NASA is always seeking ways to enhance its understanding of great masses of data, such as fluid flow around air- and space-craft surfaces. Visual 3-D representations are particularly useful to analyze such data. However, a disadvantage of most 3-D systems is that they require the user to wear special glasses. NASA sought the development of a 3-D display that could eliminate that requirement.
Dimension Technologies Inc. (DTI) submitted and won Phase I and II Small Business Innovation Research (SBIR) awards from NASA Ames Research Center to develop a 3-D display. DTI was successful in creating a special illumination pattern for the left and right eye. Because each eye sees the scene from a slightly different angle, the angular displacement (binocularity) between the right and left eye creates a true 3-D image.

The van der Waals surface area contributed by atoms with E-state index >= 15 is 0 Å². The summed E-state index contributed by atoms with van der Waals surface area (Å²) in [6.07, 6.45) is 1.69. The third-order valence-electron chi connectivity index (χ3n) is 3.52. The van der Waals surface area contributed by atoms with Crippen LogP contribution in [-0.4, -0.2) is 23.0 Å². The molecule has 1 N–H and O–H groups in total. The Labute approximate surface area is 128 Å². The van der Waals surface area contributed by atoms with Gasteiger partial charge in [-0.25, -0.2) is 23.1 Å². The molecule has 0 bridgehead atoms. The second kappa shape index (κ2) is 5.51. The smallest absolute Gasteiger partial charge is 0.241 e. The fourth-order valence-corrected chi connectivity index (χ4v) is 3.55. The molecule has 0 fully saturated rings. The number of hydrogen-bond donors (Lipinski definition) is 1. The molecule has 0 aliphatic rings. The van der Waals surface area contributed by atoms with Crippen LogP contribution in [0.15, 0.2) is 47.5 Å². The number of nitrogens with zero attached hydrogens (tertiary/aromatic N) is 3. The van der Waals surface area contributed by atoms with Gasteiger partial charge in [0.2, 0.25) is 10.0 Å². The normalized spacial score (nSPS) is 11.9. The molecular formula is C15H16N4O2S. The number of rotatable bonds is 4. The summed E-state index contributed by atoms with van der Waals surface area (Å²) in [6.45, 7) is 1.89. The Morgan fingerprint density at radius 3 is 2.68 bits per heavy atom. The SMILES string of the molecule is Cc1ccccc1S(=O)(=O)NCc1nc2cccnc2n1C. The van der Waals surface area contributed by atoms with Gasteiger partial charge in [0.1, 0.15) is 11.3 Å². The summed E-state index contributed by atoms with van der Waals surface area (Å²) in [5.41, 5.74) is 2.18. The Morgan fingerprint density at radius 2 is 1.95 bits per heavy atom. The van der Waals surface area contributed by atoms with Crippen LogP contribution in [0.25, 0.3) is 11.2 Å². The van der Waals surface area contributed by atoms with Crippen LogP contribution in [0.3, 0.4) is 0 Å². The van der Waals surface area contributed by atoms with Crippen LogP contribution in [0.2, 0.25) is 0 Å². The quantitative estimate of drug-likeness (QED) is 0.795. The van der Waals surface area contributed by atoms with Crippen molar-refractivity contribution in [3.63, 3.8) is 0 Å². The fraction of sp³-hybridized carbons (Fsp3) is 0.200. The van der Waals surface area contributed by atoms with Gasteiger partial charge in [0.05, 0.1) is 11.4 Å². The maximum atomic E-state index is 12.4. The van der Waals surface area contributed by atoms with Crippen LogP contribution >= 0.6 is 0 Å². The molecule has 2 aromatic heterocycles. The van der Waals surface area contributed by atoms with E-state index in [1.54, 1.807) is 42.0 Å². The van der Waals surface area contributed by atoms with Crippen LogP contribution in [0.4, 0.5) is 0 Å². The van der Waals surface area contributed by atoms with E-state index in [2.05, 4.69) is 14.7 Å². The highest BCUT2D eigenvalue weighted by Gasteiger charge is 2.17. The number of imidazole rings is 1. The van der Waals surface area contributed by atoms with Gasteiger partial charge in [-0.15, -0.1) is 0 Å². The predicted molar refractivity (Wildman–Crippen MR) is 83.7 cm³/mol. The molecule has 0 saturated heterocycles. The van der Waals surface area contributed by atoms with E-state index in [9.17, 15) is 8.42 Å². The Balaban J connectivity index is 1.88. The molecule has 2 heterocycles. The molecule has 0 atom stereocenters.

DTI holds most of the major patents for 3-D imaging and produces the only display that can instantly switch from 2-D to 3-D operation. DTI's 3-D Virtual Window displays are being used for computer games, protein analysis, surgical imaging, and numerous other applications in data visualization, medicine, architecture, business, real estate, entertainment, research, design, military, and consumer applications.